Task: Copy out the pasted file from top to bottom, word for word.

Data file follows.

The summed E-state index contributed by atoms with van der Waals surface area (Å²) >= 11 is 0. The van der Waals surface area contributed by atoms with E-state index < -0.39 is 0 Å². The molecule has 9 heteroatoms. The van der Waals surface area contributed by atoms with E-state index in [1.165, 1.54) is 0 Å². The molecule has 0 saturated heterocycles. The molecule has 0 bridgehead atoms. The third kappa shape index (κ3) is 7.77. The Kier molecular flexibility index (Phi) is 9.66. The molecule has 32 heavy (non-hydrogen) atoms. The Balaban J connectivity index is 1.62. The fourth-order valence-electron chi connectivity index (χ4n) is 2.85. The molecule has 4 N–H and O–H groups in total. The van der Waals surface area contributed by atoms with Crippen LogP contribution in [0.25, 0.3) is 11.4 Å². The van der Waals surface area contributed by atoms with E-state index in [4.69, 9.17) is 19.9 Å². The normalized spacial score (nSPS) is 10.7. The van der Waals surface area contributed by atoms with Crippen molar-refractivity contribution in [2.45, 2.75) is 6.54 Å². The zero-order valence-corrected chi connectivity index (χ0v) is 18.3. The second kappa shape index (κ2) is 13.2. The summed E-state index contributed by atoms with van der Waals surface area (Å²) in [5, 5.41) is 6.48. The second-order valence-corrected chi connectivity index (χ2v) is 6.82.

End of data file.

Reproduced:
The summed E-state index contributed by atoms with van der Waals surface area (Å²) >= 11 is 0. The van der Waals surface area contributed by atoms with E-state index < -0.39 is 0 Å². The molecule has 9 heteroatoms. The van der Waals surface area contributed by atoms with E-state index in [1.165, 1.54) is 0 Å². The molecule has 0 saturated heterocycles. The molecule has 0 bridgehead atoms. The third kappa shape index (κ3) is 7.77. The Kier molecular flexibility index (Phi) is 9.66. The molecule has 32 heavy (non-hydrogen) atoms. The Balaban J connectivity index is 1.62. The fourth-order valence-electron chi connectivity index (χ4n) is 2.85. The molecule has 4 N–H and O–H groups in total. The van der Waals surface area contributed by atoms with Crippen LogP contribution in [0.25, 0.3) is 11.4 Å². The van der Waals surface area contributed by atoms with E-state index in [4.69, 9.17) is 19.9 Å². The normalized spacial score (nSPS) is 10.7. The van der Waals surface area contributed by atoms with Crippen molar-refractivity contribution in [2.45, 2.75) is 6.54 Å². The zero-order valence-corrected chi connectivity index (χ0v) is 18.3. The second kappa shape index (κ2) is 13.2. The summed E-state index contributed by atoms with van der Waals surface area (Å²) in [5, 5.41) is 6.48. The second-order valence-corrected chi connectivity index (χ2v) is 6.82.